Epiphanyblog

All about ideas…

Lies, lies and more lies…and more to fear

with 4 comments

An ad campaign being spread across the country, created by Republican PR genius Frank Lutz, received a low truth rating by the independent FactCheck.org.

A third-party group, the Committee for Truth in Politics, is out with an ad blasting the House’s “Wall Street Reform and Consumer Protection Act.” The group, which has no Web site and has made no disclosures to the Federal Election Commission, was created by a North Carolina GOP operative, according to National Public Radio, and is represented by lawyer James Bopp, who sued the FEC on the grounds that the group shouldn’t have to file any kind of spending report to that agency.

The ad has run in 35 markets in Arkansas, Connecticut, Colorado, Illinois, Iowa, Montana, North Dakota, Pennsylvania, Virginia and Wisconsin, according to the Campaign Media Analysis Group, a Kantar Media Solution.

The ad, in minute-long and 30-second versions, claims in on-screen graphics that the “financial reform bill” amounts to “[a] new $4 trillion bailout for banks. If they fail. Again. $4,000,000,000,000.”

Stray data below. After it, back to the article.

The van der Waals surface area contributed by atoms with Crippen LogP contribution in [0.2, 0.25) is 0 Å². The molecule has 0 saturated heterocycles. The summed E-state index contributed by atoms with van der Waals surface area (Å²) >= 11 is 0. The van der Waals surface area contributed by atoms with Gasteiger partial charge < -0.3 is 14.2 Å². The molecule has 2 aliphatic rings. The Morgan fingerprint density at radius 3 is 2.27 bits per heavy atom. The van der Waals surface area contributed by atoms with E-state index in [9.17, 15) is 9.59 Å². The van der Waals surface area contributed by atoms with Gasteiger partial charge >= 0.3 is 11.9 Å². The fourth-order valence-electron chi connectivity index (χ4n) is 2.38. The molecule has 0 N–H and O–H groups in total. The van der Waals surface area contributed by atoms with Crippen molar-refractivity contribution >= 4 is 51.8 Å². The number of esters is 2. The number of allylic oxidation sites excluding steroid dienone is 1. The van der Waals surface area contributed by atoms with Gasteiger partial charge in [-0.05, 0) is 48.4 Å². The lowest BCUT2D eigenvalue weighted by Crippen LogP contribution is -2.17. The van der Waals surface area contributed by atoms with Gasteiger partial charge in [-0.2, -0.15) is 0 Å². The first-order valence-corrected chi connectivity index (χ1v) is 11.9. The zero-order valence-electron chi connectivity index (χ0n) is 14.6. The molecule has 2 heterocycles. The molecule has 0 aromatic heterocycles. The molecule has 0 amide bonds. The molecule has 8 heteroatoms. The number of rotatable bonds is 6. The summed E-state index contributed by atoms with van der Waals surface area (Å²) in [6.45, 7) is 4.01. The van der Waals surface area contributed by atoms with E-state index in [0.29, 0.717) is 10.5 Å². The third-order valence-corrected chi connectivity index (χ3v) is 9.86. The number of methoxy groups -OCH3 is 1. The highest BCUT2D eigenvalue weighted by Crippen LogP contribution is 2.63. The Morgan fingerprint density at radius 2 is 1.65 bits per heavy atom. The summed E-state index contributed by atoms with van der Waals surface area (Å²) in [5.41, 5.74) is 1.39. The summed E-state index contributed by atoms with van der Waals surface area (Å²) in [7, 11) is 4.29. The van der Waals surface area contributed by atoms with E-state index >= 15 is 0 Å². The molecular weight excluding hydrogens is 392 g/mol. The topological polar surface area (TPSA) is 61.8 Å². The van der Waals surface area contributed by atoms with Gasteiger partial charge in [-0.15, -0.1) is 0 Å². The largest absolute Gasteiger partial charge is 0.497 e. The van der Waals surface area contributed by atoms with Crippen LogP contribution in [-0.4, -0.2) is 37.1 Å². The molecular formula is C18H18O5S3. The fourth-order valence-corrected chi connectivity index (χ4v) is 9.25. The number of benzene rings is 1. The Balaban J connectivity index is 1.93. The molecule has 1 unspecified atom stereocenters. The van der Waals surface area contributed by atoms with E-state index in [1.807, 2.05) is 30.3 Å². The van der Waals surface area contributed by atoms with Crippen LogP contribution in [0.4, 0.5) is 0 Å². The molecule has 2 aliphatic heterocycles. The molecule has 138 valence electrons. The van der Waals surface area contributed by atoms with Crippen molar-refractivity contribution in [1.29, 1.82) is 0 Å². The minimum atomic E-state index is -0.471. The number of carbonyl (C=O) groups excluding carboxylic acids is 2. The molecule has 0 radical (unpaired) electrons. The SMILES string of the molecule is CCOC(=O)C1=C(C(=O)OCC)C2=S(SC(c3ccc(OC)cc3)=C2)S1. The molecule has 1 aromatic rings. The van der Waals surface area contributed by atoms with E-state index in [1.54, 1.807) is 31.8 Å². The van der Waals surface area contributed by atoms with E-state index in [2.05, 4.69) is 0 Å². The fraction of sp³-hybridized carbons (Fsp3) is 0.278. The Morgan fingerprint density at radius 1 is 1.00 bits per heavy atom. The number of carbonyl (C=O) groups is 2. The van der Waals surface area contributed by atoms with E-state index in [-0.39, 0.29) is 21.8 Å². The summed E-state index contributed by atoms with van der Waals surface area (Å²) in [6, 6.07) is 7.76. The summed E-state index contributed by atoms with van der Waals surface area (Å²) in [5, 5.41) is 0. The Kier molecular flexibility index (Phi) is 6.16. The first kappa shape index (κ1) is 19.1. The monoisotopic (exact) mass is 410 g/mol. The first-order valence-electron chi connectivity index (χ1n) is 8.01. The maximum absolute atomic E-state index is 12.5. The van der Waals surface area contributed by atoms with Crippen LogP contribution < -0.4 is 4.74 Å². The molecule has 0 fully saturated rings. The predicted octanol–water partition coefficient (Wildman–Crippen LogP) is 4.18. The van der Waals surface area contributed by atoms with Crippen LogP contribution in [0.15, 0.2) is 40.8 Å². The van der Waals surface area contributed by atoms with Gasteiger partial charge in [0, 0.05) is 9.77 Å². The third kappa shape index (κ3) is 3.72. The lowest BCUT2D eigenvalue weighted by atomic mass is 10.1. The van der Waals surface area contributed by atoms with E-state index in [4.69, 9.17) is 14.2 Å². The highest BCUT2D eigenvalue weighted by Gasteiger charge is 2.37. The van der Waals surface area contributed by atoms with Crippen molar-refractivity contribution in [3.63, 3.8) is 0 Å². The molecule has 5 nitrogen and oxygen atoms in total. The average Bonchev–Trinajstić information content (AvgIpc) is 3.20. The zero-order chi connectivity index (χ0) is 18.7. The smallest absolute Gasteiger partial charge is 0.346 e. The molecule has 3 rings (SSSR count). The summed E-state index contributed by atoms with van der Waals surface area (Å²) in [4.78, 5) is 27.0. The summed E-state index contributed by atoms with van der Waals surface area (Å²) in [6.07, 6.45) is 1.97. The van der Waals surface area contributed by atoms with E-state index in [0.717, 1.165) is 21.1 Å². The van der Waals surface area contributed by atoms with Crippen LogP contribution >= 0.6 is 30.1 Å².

Does it? Not exactly. The bill (H.R. 4173), which passed the House with no Republican support, does say that “in unusual and exigent circumstances” the Federal Reserve can, with approval from an oversight council and the secretary of the Treasury, loan money to help prop up financial entities. And such monies are capped at $4 trillion. But the Federal Reserve already had such authority — with no stipulated cap on the amount it could loan. And banks that “fail,” as the ad says, could be dissolved by regulators, according to another provision in the bill. Any money needed for the dissolution would come from a $150 billion fund formed at least partly by fees collected from large financial institutions.

The bill certainly does give the Fed the authority to loan as much as $4 trillion, but the ad obscures the fact that the Fed already had such authority to act in “unusual and exigent circumstances” without any cap. H.R. 4173 modifies Section 13 (3) of the Federal Reserve Act, which says that “[i]n unusual and exigent circumstances, the Board of Governors of the Federal Reserve System, by the affirmative vote of not less than five members, may authorize any Federal reserve bank” to lend money to “any individual, partnership, or corporation.” (For more on this interesting paragraph, see the Federal Reserve Bank of Minneapolis’ write-up on its history.)